When I'm thinking ahead, I'll start making my bread dough the night before I'm planning on baking. Over the years, I've found that it's particularly useful to let alternative flours (anything except white flour) spend that extra time hydrating, particularly the coarse-ground or whole-grain flours. The extra time gives those rough flours more of a chance to soak up the water and get a little softer.
Tips on Making this Recipe...
by hand-kneading »
in a stand mixer »
with a food processor »
There are a lot of different rye flours available, including light rye, medium rye, and pumpernickel flour. However, my local grocery chains tend to have one brand and one type, and that's stone-ground rye. It's a coarser, grittier rye than most of the others that I buy online, but it still makes a nice bread. If your local markets have other varieties of rye flour, use what's available or what you like best.
When I have it on hand, I use whey instead of water in my bread dough, but it's completely optional. The whey I use is left over from making yogurt or cheese, so it's not something that I go out and buy. If I don't have it, I use water, and that's a perfectly acceptable substitute. The benefit to using whey is the additional nutrients, but also that the whey is a bit acidic, and yeast likes an acid environment.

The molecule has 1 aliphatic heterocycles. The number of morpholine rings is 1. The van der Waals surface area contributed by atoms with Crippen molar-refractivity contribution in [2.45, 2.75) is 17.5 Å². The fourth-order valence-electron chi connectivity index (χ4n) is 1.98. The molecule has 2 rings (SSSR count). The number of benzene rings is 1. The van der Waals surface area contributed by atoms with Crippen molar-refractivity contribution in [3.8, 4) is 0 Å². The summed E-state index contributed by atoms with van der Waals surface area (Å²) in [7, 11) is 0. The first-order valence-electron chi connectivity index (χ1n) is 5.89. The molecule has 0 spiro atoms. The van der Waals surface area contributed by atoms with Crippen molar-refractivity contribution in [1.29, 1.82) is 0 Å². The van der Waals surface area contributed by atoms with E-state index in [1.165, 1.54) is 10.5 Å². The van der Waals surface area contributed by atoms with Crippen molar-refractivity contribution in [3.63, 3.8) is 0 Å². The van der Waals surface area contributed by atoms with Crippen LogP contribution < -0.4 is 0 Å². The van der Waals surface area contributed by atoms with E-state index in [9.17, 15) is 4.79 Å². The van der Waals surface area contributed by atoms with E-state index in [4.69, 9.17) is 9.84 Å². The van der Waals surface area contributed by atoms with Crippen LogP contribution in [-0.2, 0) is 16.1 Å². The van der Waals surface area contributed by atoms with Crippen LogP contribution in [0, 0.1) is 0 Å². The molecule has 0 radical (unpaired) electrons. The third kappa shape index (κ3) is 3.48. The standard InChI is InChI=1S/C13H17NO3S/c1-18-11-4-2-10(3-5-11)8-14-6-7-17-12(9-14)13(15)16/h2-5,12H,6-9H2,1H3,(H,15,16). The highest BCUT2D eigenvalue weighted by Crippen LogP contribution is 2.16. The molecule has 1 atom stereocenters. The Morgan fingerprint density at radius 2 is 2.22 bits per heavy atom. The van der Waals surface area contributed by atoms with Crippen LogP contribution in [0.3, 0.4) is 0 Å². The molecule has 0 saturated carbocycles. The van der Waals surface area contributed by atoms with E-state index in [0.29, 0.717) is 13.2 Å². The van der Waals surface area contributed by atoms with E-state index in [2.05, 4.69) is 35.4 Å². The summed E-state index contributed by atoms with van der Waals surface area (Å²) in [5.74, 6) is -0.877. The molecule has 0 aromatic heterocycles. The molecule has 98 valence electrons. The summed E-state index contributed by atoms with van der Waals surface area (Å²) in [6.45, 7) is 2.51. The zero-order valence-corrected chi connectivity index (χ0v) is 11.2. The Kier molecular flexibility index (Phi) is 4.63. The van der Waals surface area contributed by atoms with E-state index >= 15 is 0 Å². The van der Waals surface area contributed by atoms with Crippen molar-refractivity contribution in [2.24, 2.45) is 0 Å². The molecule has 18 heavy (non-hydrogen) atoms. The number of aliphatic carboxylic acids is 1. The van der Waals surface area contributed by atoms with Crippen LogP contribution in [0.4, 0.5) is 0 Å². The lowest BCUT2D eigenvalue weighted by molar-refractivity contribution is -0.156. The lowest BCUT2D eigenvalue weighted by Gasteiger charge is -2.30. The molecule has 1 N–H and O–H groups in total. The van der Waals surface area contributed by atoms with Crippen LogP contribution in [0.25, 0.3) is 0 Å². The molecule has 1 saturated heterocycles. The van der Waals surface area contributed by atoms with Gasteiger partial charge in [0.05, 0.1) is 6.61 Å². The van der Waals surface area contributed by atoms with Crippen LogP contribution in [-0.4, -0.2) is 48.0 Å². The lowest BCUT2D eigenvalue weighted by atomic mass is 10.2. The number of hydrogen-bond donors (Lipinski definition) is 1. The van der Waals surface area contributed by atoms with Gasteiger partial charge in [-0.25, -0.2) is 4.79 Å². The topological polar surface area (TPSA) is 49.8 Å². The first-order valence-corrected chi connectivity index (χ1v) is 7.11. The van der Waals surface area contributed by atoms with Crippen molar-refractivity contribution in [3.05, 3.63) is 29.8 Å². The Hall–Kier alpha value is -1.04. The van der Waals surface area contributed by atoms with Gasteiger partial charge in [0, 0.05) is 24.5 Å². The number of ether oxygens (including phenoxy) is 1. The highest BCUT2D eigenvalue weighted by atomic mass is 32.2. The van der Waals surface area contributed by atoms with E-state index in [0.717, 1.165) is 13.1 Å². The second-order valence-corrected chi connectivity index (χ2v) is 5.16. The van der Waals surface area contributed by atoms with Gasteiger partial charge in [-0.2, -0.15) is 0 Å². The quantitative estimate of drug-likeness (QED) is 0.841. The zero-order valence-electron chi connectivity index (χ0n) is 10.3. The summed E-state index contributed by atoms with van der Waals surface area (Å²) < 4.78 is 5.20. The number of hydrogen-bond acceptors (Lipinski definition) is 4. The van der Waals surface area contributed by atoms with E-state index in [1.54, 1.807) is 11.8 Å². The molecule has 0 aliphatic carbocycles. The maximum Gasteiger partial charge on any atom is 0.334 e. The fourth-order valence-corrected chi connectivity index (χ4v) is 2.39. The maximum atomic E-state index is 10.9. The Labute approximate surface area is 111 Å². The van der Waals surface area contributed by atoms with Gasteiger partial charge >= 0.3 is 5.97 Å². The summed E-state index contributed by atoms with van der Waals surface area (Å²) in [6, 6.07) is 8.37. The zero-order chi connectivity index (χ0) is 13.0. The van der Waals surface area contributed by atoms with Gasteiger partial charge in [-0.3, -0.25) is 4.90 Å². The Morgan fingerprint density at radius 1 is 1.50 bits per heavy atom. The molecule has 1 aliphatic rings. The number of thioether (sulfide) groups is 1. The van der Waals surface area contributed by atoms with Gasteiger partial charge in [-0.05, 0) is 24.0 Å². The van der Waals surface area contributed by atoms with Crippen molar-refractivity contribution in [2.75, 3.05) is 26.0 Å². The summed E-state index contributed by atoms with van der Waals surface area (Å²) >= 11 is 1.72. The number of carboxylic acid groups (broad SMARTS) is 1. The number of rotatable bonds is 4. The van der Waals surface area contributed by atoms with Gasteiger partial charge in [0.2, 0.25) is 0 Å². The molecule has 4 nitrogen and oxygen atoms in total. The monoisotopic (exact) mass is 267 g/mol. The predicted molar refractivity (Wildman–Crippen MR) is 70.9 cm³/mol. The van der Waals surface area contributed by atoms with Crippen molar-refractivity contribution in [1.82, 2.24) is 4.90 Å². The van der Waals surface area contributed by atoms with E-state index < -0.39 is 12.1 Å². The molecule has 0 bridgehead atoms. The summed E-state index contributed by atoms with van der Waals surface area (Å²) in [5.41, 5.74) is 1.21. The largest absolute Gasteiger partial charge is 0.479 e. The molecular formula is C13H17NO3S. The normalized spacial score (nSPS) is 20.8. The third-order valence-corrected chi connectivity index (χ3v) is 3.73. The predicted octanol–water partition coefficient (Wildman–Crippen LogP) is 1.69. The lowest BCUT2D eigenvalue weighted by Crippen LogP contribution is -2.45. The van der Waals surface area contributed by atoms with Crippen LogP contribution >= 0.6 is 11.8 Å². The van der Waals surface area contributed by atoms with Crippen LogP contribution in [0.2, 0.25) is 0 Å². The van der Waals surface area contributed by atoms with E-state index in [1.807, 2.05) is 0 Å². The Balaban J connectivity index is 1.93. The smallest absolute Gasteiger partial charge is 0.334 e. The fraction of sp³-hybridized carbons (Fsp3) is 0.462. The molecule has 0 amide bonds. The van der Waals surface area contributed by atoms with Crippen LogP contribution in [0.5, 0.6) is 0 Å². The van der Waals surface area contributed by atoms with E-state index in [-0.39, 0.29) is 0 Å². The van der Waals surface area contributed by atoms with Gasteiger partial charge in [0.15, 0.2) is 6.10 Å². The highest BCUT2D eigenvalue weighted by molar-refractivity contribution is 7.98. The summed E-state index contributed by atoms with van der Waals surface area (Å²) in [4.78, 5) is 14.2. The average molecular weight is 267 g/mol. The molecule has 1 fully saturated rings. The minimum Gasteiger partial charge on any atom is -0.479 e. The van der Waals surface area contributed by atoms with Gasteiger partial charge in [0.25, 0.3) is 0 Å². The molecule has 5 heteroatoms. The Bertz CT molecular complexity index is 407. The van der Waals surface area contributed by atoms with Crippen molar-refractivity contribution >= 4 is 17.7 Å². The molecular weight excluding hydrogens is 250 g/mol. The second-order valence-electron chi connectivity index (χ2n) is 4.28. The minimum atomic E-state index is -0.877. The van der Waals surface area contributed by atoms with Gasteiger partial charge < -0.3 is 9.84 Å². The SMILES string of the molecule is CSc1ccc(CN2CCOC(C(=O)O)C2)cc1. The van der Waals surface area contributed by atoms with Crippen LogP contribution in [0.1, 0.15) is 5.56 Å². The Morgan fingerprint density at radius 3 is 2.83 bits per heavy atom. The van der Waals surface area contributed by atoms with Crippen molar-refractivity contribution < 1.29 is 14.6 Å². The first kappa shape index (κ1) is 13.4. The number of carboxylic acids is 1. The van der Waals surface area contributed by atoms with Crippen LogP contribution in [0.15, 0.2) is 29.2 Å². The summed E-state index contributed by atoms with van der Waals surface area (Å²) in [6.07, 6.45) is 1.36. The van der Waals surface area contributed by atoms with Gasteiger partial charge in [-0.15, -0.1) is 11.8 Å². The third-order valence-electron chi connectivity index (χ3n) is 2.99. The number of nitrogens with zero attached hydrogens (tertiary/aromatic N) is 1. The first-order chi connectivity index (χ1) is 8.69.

Caraway (Stone-Ground) Rye
About the author: Donna Currie has been cooking for fun and writing for pay since the days when typewritten articles traveled by snail mail. When she combined those talents in a food column for a newspaper in her area, she realized that writing about food is almost as much fun as eating. She most recently launched the blog Cookistry and has now joined the Serious Eats team with a weekly column about baking.
- 1 cup whey (or water)
- 1 cup stone-ground rye flour
- 2 1/2 teaspoons (1 package) instant yeast
- 1 tablespoon sugar
- 1 1/2 cups bread flour
- 1 teaspoon salt
- 1 tablespoon olive oil
- 2 tablespoons caraway seeds
The night before you plan on baking, mix the whey and rye flour in the bowl of your stand mixer, cover the bowl with plastic wrap, and let it sit overnight.
The next day, add the yeast, sugar, and one cup of the bread flour. With the bread hook, knead until it is thoroughly mixed, then add the salt and the rest of the bread flour, and knead until the dough begins to become elastic. Because of the rye, this can take a bit of kneading.
Add the olive oil and caraway seeds and continue kneading until the dough is elastic and no longer sticky. A rye dough will never have the elasticity of an all-white loaf, but you need to develop enough gluten so the bread will hold its shape rather than spread sideways.
Form the dough into a ball, put it back into the bowl, and drizzle it with olive oil to coat.
Cover the bowl with plastic wrap and let it sit until it has doubled in size, about 1 to 1 1/2 hours.
Sprinkle cornmeal on the bottom of a cast iron dutch oven (or similar pot). Take the dough out of the bowl and knead it briefly and form it into a nice, tight, smooth ball. Put the dough into the dutch oven, cover it, and let it rest for 45 minutes. It should be just about doubled in size.
Put the dutch oven into a cold oven, set the heat for 400 degrees and set the timer for one hour. Bake, covered. After an hour, take the pot out of the oven and uncover. It should be nicely browned and fully cooked. If it's not as brown as you like, you can put it back in the oven for another five minutes, uncovered.
Move the bread to a rack to cool completely before cutting.